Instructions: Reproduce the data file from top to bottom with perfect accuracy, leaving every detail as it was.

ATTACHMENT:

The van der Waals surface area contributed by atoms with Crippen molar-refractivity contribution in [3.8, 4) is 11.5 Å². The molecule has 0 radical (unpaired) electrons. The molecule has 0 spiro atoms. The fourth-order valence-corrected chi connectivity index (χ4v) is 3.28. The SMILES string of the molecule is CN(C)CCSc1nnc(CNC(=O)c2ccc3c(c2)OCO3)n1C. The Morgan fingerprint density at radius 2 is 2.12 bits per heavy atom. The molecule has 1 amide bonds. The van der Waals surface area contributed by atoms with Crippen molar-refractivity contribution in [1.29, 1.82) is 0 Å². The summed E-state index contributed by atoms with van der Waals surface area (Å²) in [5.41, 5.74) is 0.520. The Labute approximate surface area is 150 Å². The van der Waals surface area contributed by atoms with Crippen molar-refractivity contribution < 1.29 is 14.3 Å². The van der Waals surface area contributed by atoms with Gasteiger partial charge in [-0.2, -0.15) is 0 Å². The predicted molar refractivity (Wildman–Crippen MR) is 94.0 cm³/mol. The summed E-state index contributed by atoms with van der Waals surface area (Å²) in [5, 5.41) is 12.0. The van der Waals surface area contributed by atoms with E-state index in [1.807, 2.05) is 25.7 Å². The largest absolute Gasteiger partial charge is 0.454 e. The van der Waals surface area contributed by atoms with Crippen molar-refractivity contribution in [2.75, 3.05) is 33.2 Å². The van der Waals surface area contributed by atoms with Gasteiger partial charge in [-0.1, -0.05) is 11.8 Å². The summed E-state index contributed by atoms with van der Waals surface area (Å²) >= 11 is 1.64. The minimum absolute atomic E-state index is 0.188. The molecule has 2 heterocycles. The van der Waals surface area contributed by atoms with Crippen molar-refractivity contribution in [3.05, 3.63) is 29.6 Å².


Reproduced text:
The van der Waals surface area contributed by atoms with Crippen molar-refractivity contribution in [3.8, 4) is 11.5 Å². The molecule has 0 radical (unpaired) electrons. The molecule has 0 spiro atoms. The fourth-order valence-corrected chi connectivity index (χ4v) is 3.28. The SMILES string of the molecule is CN(C)CCSc1nnc(CNC(=O)c2ccc3c(c2)OCO3)n1C. The Morgan fingerprint density at radius 2 is 2.12 bits per heavy atom. The molecule has 1 amide bonds. The van der Waals surface area contributed by atoms with Crippen molar-refractivity contribution in [1.29, 1.82) is 0 Å². The summed E-state index contributed by atoms with van der Waals surface area (Å²) in [5.41, 5.74) is 0.520. The Labute approximate surface area is 150 Å². The van der Waals surface area contributed by atoms with Crippen molar-refractivity contribution < 1.29 is 14.3 Å². The van der Waals surface area contributed by atoms with Gasteiger partial charge in [-0.2, -0.15) is 0 Å². The predicted molar refractivity (Wildman–Crippen MR) is 94.0 cm³/mol. The summed E-state index contributed by atoms with van der Waals surface area (Å²) in [5, 5.41) is 12.0. The van der Waals surface area contributed by atoms with E-state index in [1.807, 2.05) is 25.7 Å². The largest absolute Gasteiger partial charge is 0.454 e. The van der Waals surface area contributed by atoms with Crippen molar-refractivity contribution in [2.75, 3.05) is 33.2 Å². The van der Waals surface area contributed by atoms with Gasteiger partial charge in [-0.1, -0.05) is 11.8 Å². The summed E-state index contributed by atoms with van der Waals surface area (Å²) >= 11 is 1.64. The minimum absolute atomic E-state index is 0.188. The molecule has 2 heterocycles. The van der Waals surface area contributed by atoms with Crippen molar-refractivity contribution in [3.05, 3.63) is 29.6 Å².